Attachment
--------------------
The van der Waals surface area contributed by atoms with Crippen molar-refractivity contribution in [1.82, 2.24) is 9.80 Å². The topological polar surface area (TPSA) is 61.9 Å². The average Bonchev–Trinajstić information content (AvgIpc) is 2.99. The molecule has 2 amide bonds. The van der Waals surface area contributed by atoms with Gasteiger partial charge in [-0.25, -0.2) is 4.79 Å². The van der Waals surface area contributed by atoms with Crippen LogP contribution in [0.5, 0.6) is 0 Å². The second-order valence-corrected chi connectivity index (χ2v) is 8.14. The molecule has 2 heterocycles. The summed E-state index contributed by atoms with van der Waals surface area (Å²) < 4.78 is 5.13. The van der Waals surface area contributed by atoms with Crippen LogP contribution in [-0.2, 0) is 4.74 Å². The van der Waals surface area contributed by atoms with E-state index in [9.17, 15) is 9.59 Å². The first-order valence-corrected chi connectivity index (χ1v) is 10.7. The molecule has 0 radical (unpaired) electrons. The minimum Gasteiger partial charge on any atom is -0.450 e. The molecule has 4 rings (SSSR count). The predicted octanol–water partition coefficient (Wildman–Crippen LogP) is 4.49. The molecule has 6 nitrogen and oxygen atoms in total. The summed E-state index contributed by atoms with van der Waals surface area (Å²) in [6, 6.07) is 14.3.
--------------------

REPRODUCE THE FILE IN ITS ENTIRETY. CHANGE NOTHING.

The van der Waals surface area contributed by atoms with Crippen molar-refractivity contribution in [1.82, 2.24) is 9.80 Å². The topological polar surface area (TPSA) is 61.9 Å². The average Bonchev–Trinajstić information content (AvgIpc) is 2.99. The molecule has 2 amide bonds. The van der Waals surface area contributed by atoms with Gasteiger partial charge in [-0.25, -0.2) is 4.79 Å². The van der Waals surface area contributed by atoms with Crippen LogP contribution in [0.5, 0.6) is 0 Å². The second-order valence-corrected chi connectivity index (χ2v) is 8.14. The molecule has 2 heterocycles. The summed E-state index contributed by atoms with van der Waals surface area (Å²) < 4.78 is 5.13. The van der Waals surface area contributed by atoms with Crippen LogP contribution in [-0.2, 0) is 4.74 Å². The van der Waals surface area contributed by atoms with E-state index in [9.17, 15) is 9.59 Å². The first-order valence-corrected chi connectivity index (χ1v) is 10.7. The molecule has 0 radical (unpaired) electrons. The minimum Gasteiger partial charge on any atom is -0.450 e. The molecule has 4 rings (SSSR count). The predicted octanol–water partition coefficient (Wildman–Crippen LogP) is 4.49. The molecule has 6 nitrogen and oxygen atoms in total. The summed E-state index contributed by atoms with van der Waals surface area (Å²) in [6, 6.07) is 14.3.